Blockers Comedy

Film Review: 'Blockers' is More Than Your Typical Raunchy Sex Comedy

April 6, 2018Ben MK

Raunchy teen sex comedies are a dime a dozen in Hollywood, but for some reason, it seems no one has ever thought to make a movie about what the parents of said adolescents would do if they learned of their kids' planned sexual escapades. Until now.

Mitchell (a scene-stealing John Cena), Lisa (Leslie Mann) and Hunter (Ike Barinholtz) are the proud parents of Kayla (Geraldine Viswanathan), Julie (Kathryn Newton) and Sam (Gideon Adlon), who became friends when their daughters hit it off with one another on the first day of school. But fast forward 13 years, and the trio aren't quite as chummy, with single mom Lisa ignoring cry-a-holic Mitchell's phone calls because his happy family reminds her of how she'll die alone, while they both ignore Hunter, who's become the black sheep of the neighborhood ever since he and his wife divorced after he cheated on her.

Meanwhile, Julie plans on attending UCLA in the Fall, despite her mom's insistence that she enroll somewhere close to home like the University of Chicago; Kayla is a star soccer player and the apple of her dad's eye, despite growing up faster than he would prefer; and Sam is introverted and conflicted about her sexuality, despite the longing looks she's constantly directing at fellow classmate Angelica (Ramona Young). Suffice to say, the three BFFs are like three peas in a pod, and so when Julie decides that prom night would be the ideal time for her to lose her virginity, both Kayla and Sam declare they want in as well.

And so, #SexPact2018 is born. But no sooner do the girls leave for prom with their dates Austin (Graham Phillips), Connor (Miles Robbins) and Chad (Jimmy Bellinger) is a wrench is thrown into their plans. Thanks to Julie's open laptop, Mitchell and Lisa catch wind of their daughters' intent to get deflowered, and they immediately spring into action. Hunter, on the other hand, is less enthusiastic about interfering in Sam's life — after all, he's ordered the kids a limo just to get back into her good graces — but when he realizes she might actually go all the way with Chad, he suddenly becomes very invested in the whole scheme.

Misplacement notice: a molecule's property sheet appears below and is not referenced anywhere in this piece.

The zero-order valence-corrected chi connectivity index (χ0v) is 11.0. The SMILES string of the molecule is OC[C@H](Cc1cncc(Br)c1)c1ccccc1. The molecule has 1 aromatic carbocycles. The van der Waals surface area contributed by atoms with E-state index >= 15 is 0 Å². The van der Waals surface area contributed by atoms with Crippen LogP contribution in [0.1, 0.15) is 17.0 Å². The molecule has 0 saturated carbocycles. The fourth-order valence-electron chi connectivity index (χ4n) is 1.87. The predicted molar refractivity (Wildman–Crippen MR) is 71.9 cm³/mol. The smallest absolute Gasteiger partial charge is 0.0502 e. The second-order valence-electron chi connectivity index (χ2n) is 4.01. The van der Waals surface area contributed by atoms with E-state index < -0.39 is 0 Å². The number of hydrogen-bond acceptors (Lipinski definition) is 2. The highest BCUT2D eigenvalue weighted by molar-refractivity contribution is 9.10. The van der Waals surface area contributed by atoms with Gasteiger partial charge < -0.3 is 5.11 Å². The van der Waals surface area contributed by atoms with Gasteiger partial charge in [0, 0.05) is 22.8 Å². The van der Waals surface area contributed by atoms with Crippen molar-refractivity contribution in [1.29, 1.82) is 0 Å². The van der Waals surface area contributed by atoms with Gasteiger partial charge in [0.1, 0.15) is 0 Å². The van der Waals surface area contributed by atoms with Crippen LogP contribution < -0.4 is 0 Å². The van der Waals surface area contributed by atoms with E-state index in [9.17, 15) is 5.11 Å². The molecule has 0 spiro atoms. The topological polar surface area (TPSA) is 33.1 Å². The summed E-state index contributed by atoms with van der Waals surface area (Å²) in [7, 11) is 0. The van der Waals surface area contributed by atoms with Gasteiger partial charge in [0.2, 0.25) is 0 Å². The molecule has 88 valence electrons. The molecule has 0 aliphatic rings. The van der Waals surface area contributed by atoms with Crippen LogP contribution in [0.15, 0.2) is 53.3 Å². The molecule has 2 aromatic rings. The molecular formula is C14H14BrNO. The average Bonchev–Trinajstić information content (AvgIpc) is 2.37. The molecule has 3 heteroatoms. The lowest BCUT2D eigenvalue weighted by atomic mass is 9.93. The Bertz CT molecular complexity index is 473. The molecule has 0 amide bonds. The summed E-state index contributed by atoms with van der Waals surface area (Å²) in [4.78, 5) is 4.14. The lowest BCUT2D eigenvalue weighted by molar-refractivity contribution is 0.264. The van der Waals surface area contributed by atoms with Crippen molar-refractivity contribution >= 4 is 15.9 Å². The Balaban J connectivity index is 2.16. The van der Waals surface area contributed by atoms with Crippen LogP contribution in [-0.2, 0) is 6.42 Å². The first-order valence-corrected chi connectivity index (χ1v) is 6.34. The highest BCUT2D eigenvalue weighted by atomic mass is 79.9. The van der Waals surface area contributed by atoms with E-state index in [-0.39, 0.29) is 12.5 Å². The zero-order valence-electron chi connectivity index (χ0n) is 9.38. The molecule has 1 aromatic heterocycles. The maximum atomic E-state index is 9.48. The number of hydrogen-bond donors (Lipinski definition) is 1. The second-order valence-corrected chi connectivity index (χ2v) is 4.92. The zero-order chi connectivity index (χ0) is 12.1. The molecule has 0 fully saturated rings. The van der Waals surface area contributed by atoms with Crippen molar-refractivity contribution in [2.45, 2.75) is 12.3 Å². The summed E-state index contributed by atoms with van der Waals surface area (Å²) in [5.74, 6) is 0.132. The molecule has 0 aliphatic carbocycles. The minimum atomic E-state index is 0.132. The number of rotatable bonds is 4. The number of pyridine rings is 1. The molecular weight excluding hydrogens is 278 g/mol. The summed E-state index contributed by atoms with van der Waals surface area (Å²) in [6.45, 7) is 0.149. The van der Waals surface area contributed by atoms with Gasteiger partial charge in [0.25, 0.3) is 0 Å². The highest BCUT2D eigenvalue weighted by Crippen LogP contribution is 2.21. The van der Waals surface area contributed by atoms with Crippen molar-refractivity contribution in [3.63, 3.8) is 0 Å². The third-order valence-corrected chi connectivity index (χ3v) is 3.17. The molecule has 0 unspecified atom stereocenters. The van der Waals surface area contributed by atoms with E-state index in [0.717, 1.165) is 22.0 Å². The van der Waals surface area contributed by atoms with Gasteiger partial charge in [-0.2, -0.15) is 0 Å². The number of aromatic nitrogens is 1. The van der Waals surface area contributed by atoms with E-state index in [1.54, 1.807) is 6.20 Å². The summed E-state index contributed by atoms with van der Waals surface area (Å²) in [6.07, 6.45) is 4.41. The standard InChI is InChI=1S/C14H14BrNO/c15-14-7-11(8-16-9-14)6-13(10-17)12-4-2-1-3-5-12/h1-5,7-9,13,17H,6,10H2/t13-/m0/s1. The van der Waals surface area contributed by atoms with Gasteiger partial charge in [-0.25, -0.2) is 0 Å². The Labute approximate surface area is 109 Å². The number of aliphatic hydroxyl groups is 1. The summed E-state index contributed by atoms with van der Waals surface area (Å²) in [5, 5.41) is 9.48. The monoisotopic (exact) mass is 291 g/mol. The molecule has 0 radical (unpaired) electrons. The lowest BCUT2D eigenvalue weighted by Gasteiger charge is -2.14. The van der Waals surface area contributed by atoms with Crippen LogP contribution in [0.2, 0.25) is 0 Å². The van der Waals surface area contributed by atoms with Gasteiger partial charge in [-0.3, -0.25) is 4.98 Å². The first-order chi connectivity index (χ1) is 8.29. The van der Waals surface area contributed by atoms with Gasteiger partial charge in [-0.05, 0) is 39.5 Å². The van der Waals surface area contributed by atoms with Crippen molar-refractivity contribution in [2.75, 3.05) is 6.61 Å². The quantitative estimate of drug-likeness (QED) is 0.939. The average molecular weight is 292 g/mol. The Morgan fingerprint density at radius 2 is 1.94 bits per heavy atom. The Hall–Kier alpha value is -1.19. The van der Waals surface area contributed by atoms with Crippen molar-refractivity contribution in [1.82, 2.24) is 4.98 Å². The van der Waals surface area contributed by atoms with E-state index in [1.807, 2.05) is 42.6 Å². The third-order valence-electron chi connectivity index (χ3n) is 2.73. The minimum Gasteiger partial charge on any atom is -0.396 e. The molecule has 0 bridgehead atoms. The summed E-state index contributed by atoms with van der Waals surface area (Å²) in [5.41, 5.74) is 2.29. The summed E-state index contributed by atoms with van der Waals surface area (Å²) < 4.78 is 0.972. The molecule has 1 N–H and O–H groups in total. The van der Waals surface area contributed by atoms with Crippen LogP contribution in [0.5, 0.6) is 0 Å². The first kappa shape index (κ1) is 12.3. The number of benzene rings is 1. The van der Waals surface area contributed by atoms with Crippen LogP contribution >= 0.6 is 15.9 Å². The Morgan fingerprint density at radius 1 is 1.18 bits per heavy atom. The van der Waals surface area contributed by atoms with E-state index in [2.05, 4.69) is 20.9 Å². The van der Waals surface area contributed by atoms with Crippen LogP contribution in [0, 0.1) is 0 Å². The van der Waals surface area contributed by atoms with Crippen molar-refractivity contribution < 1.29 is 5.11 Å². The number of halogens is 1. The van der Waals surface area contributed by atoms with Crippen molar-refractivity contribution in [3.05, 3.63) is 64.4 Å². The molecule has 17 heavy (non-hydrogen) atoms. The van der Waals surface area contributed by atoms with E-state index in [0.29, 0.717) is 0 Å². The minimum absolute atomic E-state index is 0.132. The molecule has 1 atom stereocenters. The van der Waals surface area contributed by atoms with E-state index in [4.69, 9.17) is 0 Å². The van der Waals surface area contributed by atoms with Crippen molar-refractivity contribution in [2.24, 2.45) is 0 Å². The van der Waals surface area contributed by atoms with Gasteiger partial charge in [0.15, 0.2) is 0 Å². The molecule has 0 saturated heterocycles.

In what follows, director Kay Cannon and screenwriters Brian and Jim Kehoe deliver no shortage of gut-busting moments, as the three concerned parents chase their kids all over town, getting into all manner of misadventures along the way, including a "butt-chugging" contest that goes hilariously awry and not one but two awkward encounters with Austin's parents (Gary Cole and Gina Gershon), whose nude blindfold sex games put Mitchell and Hunter in, shall we say, a compromising position. But at the same time, Blockers also manages to deliver a ton of heart as well, and it does so by refusing to reduce its characters to genre caricatures, as well as by making their struggles relatable to viewers.

At its core, the end result is a story about both growing up and letting go that everyone can identify with. And while Blockers doesn't offer any particularly meaningful insight into either topic, it's far more than 90-something minutes of cheap, dumbed down laughs. On the contrary, this wry, sometimes vulgar, but always self-aware comedy has something smart to say about sex, parenthood and even the genre itself.

Blockers releases April 6th, 2018 from Universal Pictures. The film has an MPAA rating of R for crude and sexual content, and language throughout, drug content, teen partying, and some graphic nudity. Its runtime is 1 hr. 42 min.

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